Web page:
May 2, 2011

Review: H.R.H. By Danielle Steel

In the spirit of the Royal Wedding I’m writing this review of the first and only novel by Danielle Steel that I have ever read. Don’t get me wrong, is not that I didn’t like it, I actually enjoyed this novel, but it wasn’t great and with so many wonderful stories out there this one is quite forgettable. Nevertheless, it came to my mind this past week with all the Royal Wedding madness.

H.R.H., the title of the novel, stand’s for Her Royal Highness; is the story of Princess Christianna, a young woman born royal and the daughter of the reigning Prince of Liechtenstein, a small country in Europe. She grew up in Europe but went to college in America, an experience that changed her perspective and made her realize that her duty as a Princess is a burden. Her Dad is very set about her future and her role, so when she got back from the States she had to resume her work making appearances cuttings ribbons during inaugurations and shaking hands.

After having lived in America she cannot conceive such a hollow existence, she wants to do something meaningful for the world, so she convinces her Dad to give her a year experiencing life outside of palace. That’s how she ends up in East Africa working as an undercover volunteer (meaning that no one knows that she is royalty) for the Red Cross. There she meets Parker, an American member of Doctor Without Borders, and they helplessly fall in love with each other. She keeps her secret from Parker but when the political situation of the country where they are becomes too unstable for her to be there, she has to come clean to him and explain that honor and duty makes it impossible for them to continue their love affair.

An unfortunate series of events complicate things even further. These events include terrorism, death, politics and again duty; and if you think that I’m repeating myself with all this talk about duty, wait until you read this book, every three pages or so you are going to be reminded of it. Anyway, repetitiveness aside, what I found nice about this book is the fact that Christianna questions the role of Royals, she wonders how it was possible that Royals, who only cut bows and are patrons of charities, are still famous and an important part of the European society; they are not actors or actress, celebrities or even famous sports players. They are powerful not because they did something to deserve it, but because they happened to be born a Royal. She wants to do more, to be more and that is something that I think is really nice is this story.

Like I said before, in every chapter you are going to read about how hard a Princess’s life is and the weight of duty, which is very annoying. The other thing is that at the end I felt like I was reading a soap opera; tragedy of the worst kind came upon Christianna and is quite unbelievable how Steel solved the mess that she created. This is a novel to be read in a quiet afternoon; I can’t recommend you to buy it, just borrow it from the library and use all the buzz generated by the Royal Wedding, that will make the experience more enjoyable, actually that’s basically what makes me give it a 3, I feel like reading it again after watching the wedding.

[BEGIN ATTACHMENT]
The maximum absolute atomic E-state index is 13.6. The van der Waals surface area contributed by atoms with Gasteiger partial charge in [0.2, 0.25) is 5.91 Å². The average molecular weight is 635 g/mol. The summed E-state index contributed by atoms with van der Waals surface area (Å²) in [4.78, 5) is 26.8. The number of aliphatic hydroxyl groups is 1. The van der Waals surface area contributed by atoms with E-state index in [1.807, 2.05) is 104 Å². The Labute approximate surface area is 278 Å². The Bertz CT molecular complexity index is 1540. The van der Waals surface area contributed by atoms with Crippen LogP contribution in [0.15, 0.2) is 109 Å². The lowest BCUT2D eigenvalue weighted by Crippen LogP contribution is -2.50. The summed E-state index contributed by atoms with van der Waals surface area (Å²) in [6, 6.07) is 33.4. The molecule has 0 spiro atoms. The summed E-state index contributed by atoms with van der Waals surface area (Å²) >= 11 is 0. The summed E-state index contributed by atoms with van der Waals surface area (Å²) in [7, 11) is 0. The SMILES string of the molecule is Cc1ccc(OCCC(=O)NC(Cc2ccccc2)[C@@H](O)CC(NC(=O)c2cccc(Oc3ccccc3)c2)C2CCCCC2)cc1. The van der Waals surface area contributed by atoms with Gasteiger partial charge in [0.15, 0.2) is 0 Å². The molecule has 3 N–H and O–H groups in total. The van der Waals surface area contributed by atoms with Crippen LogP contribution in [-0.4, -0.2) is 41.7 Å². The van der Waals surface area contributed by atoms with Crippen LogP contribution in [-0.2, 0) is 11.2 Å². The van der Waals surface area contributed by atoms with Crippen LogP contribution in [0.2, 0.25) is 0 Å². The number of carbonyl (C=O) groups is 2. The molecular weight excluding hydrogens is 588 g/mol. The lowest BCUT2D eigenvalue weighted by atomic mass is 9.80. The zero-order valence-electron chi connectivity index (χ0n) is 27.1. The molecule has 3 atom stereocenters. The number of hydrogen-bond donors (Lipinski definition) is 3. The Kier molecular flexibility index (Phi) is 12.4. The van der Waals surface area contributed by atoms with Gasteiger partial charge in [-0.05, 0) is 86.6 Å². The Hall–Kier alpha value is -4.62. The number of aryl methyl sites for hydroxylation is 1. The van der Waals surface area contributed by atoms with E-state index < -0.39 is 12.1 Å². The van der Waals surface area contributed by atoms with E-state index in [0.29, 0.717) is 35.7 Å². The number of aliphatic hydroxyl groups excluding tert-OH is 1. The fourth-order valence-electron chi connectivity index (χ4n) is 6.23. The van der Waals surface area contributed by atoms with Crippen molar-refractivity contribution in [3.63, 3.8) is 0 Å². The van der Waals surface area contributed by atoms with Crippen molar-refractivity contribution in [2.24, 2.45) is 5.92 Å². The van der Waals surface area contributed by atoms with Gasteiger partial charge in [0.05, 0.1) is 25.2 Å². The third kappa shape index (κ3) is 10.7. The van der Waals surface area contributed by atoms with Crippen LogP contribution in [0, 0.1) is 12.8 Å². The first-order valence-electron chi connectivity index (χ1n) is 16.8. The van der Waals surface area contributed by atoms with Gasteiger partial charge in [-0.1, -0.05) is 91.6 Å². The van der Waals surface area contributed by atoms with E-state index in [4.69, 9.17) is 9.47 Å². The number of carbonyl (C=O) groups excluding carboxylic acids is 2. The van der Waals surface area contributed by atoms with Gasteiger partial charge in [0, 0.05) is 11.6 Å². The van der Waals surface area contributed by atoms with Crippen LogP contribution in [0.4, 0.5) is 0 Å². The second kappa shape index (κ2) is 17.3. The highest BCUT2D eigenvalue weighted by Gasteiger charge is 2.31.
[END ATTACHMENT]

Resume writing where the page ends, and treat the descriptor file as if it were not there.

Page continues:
Review by Marie 
Grade 3
Sensuality: McDreamy


Synopsis
In blue jeans and a pullover, Princess Christianna is a young woman of her times: born in Europe, educated in America, worried about the future of the world she lives in, responsible beyond her years. Christianna is the only daughter of the Reigning Prince of a European nation that takes its royalty seriously — and her father has iron clad plans for Christianna’s life, a burden which for her is almost unbearable. Now, after four years at Berkeley, life in her father’s palace cannot distract Christianna from what she sees outside the kingdom — the suffering of children, the ravages of terrorism and disease. Determined to make a difference in the world, she persuades His Royal Highness, her father, to let her volunteer for the Red Cross in East Africa. And for Christianna, a journey of discovery, change, and awakening begins. Under a searing East African sun, Christianna plunges into the dusty, bustling life of an international relief camp, finding a passion and a calling among the brave doctors and volunteers. Finally free from the scrutiny of her royal life, Christianna struggles to keep her identity a secret from her new friends and coworkers — even from Parker Williams, the young doctor from Doctors Without Borders who works alongside Christianna and shares her dedication to healing. But as violence approaches and invades the camp, and the pressures of her royal life beckon her home, Christianna’s struggle for freedom takes an extraordinary turn. By a simple twist of fate, in one shocking moment, Christianna’s life is changed forever — in ways she never could have foreseen. From the splendor of a Prince’s palace to the chaos of war-torn nations, Danielle Steel takes us into fascinating new worlds. Filled with unforgettable images and a remarkable cast of characters, H.R.H. is a novel of the conflict between old and new worlds, responsibility vs. freedom, and duty vs. love.
Bantam Press. November 7, 2006

 

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The books reviewed here were purchased by us. If the book was provided by the author or publisher for review, it will be noted on the post. We do not get any type of monetary compensation from publishers or authors.